2nd September 2005 - 04:54 PM
One should not imagine oneself to be one with the eye or independent of it or the owner of it.
The same with the ear and all the other senses, including the mind.
Nor should one imagine oneself to be identical with the world or contained in it or independent of it or the owner of it.
In this way, free from imagining, one no longer clings to the things of the world.
When one no longer clings,
there is no more agitation, insecurity, and worry.
Being no longer worried, one can reach into the depths of oneself and understand that where there has been loss there is now fulfillment.
11th September 2005 - 12:14 AM
If someone understands what the first post actually means, I hope that they will share it with me and, perhaps, with others whose understanding may also be lacking.
11th September 2005 - 02:21 AM
Can't help you either.
I can understand the article he refers to, but I can not link the meaning of his posted text to that article.
I probably knew what it was all about, but by reading it I probably absorbed some negative data that cancelled out that knowledge.
Negative data is common not only in the quantum world. Alot of people build a complete theorum of facts based on other facts, but the moment you provide information that removes one of the primary facts, all knowledge build on that now becomes void. They lose alot of data due to some added data.
11th September 2005 - 07:13 AM
yes,it does need further translation for the western mind.this is buddha stuff.how about and their (inner)eyes were opened and they knew good .......and evil.knowing meaning becoming.to eat is to become.that is why the christ says, eat of my knowledge.for in me is eternal life.trees, branches, roots.the christ is the tree of life?in the midst of the garden,center of the spiral,heart of the galaxie,the eye of the hurricane,the place of no spin.its all relative.it's all simple.let it be.
11th September 2005 - 07:21 AM
At Savatthi. There the Blessed One said, "Monks, whatever contemplatives or priests who assume in various ways when assuming a self, all assume the five clinging-aggregates, or a certain one of them. Which five? There is the case where an uninstructed, run-of-the-mill person -- who has no regard for noble ones, is not well-versed or disciplined in their Dharma; who has no regard for men of integrity, is not well-versed or disciplined in their Dharma -- assumes form (the body) to be the self, or the self as possessing form, or form as in the self, or the self as in form.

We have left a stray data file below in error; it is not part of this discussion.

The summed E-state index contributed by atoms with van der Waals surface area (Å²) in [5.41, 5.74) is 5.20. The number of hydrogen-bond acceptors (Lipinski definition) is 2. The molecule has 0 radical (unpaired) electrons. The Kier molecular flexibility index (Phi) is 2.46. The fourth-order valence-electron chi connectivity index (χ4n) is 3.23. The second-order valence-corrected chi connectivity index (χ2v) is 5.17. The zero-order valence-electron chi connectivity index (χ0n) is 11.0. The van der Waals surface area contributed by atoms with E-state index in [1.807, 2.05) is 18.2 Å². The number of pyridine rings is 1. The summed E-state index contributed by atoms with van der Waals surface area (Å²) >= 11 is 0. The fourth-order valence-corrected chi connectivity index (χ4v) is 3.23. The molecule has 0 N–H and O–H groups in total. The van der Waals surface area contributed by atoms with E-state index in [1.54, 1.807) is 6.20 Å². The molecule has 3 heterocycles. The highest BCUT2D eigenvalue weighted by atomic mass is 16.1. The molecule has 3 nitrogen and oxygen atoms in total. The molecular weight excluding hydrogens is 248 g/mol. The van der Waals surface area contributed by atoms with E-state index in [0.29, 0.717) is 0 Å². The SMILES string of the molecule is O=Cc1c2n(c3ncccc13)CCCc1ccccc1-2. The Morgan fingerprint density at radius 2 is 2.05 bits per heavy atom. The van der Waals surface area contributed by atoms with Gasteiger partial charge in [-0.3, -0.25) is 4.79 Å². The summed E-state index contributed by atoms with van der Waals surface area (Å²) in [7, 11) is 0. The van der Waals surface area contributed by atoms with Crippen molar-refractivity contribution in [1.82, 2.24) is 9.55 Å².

"He assumes feeling to be the self, or the self as possessing feeling, or feeling as in the self, or the self as in feeling.
"He assumes perception to be the self, or the self as possessing perception, or perception as in the self, or the self as in perception.
"He assumes (mental) fabrications to be the self, or the self as possessing fabrications, or fabrications as in the self, or the self as in fabrications.
"He assumes consciousness to be the self, or the self as possessing consciousness, or consciousness as in the self, or the self as in consciousness.
"Thus, both this assumption & the understanding, 'I am,' occur to him. And so it is with reference to the understanding 'I am' that there is the appearance of the five faculties -- eye, ear, nose, tongue, & body (the senses of vision, hearing, smell, taste, & touch).
"Now, there is the intellect, there are ideas (mental qualities), there is the property of ignorance. To an uninstructed run-of-the-mill person, touched by experience born of the contact of ignorance, there occur (the thoughts): 'I am,' 'I am thus,' 'I shall be,' 'I shall not be,' 'I shall be possessed of form,' 'I shall be formless,' 'I shall be percipient (conscious),' 'I shall be non-percipient,' or 'I shall be neither percipient nor non-percipient.'
"The five faculties, monks, continue as they were. And with regard to them the well-instructed disciple of the noble ones abandons ignorance and gives rise to clear knowing. Owing to the fading of ignorance and the arising of clear knowing, (the thoughts) -- 'I am,' 'I am this,' 'I shall be,' 'I shall not be,' 'I shall be possessed of form,' 'I shall be formless,' 'I shall be percipient (conscious),' 'I shall be non-percipient,' and 'I shall be neither percipient nor non-percipient' -- do not occur to him."